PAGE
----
Sherry Akrami - Photographer of the week

Sherry Akrami's fantasy and creativity has no limits. She creates story telling images conveying feelings and emotions, thoughts, believes and ideas ending in surreal and dreamlike images.

Although her work is conceptual, her photographs often look like fairy tales. Many 1x members love her portfolio and if you don't know her yet, you definitely have to discover her now. Thanks to Yvette Depaepe for conducting this interview.

 

 
 

Briefly tell us about yourself, your hobbies and other jobs.
I am Iranian and I was born in Bangkok, Thailand in 1975. I have two siblings, an older brother and a twin sister, an identical twin sister, and I'm also married. Being born in Bangkok, I lived there for 2 years and I have also spent 5 years of my childhood in Madrid, Spain. At the age of 10, I moved back to Tehran, Iran where I am currently residing. I hold a Bachelor's degree in Photography and a Master's degree in Animation both from the Art University of Tehran. After finishing my university studies, I have mainly been active in the field of Animation both 2D and 3D animation in TV series and short animations. At the same time, I have been actively involved in photography as well. In my spare time, besides photography, I love playing video games, reading fantasy books, listening to music and watching movies and animations.

 

 
 
 
 
 
 

How has your history and life experiences affected your photography?
Going to primary school in Madrid, influenced me in becoming interested in Fantasy and the Arts, as generally there was more emphasis on the arts at the schools in Spain in comparison to the schools in Iran. The illustrated books and literary stories we read were different to what was taught at schools in Iran. They were more Fantasy oriented while in Iran were more realistic. Since then my love for Fantasy started.

 

 
 
 
 
 
 

Which are your most important experiences that has influenced your art?
During the first year at university, one of my teachers gave me an assignment which was writing an essay about Jerry Uelsmann. With my first glance at his work, I was captivated by his surreal photomontage techniques. Until then, I had never even thought that it's possible to create such images with photographs in a darkroom. Although captivated, it was impossible for me, at that time, with the limited hours we had for working in the dark room at the university and in my little darkroom in the bathroom at home to even begin trying such a technique. But it always was on my mind to begin working on photo-montages, which I did years later.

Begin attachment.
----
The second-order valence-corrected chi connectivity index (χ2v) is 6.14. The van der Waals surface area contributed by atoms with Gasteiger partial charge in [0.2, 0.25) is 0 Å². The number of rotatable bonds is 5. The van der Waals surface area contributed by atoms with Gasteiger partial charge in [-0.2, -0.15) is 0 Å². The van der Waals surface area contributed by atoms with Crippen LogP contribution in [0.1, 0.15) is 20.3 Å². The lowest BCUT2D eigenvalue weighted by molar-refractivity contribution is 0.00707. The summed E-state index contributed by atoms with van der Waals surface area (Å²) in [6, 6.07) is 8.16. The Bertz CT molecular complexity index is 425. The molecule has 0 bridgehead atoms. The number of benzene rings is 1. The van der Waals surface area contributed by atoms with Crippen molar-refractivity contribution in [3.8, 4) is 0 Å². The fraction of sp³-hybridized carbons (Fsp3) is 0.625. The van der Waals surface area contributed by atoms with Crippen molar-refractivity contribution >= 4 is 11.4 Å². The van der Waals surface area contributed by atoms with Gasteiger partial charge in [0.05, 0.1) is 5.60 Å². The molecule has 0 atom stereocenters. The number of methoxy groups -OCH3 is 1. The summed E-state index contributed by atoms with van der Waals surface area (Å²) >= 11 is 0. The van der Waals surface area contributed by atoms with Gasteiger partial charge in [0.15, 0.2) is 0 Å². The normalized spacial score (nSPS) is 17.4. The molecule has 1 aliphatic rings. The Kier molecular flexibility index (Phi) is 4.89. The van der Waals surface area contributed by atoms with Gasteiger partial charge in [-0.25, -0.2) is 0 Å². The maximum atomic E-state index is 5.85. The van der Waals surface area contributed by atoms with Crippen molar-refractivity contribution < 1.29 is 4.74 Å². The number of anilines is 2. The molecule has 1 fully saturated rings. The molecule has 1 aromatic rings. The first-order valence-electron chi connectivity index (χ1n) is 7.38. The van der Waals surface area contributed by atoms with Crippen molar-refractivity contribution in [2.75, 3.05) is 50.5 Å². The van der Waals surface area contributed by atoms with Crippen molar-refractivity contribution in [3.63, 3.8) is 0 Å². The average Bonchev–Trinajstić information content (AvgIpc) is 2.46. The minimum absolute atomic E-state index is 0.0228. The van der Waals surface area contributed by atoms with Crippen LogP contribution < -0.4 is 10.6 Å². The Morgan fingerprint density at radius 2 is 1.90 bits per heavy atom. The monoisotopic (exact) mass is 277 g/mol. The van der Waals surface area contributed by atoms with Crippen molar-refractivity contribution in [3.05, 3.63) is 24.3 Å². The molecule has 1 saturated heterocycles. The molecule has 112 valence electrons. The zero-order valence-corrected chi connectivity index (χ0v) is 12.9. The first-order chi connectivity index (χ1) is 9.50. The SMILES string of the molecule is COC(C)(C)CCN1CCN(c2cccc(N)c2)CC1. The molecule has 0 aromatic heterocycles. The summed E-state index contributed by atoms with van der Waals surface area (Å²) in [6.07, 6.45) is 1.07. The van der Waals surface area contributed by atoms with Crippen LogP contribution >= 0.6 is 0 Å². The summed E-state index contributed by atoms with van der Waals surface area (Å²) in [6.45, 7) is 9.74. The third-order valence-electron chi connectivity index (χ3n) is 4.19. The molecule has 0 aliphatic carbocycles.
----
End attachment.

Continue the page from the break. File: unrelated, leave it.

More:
What first attracted you to photography?
From early childhood, I loved to draw, and all my school books were always filled with little sketches and drawings, and art classes were my favorite since primary school. My teachers used to comment positively on my work and both my parents used to encourage me as well. However, the main reason why I became interested and attracted to photography, is most definitely my father, as he enjoyed taking photos and as he used to travel extensively around the world because of his job, he always had his camera with him taking pictures of all the places he'd been and everything he's seen. We had a lot of fun browsing through his old albums. My first camera was given to me by my father. It was a Minolta XD series. And I discovered a love for photography, which I later decided to pursue at university.

Describe your overall photographic vision.
I mainly enjoy conceptual photography and creative editing and it's possibly the only method through which I can express my ideas, thoughts, beliefs and feelings. I believe in telling stories through the photos I create, even the simplest of stories, in surreal or dreamy ways. Most of the time, in creating monochromes, the tones, contrasts and the lighting of the photo are of utmost importance to me.

 

 
 
 
 
 
 

Why are you so drawn by Artsy, Mood and Creative Edit Photography?
I really never thought about why I am drawn to it. I never actually made a decision to work in this field of creative editing, it just came to me naturally, as I told before maybe one of the reasons is Jerry Uelsmann's work or maybe due to my interest in fantasy stories. I also think working in the field of animation played a great part in it as well. I was always fascinated by the work created by matte painters and conceptual artists in animation and cinema. And I think I unconsciously carried it forward into my photography.

What is more important to you, the mood,/story behind your images or the technical perfection?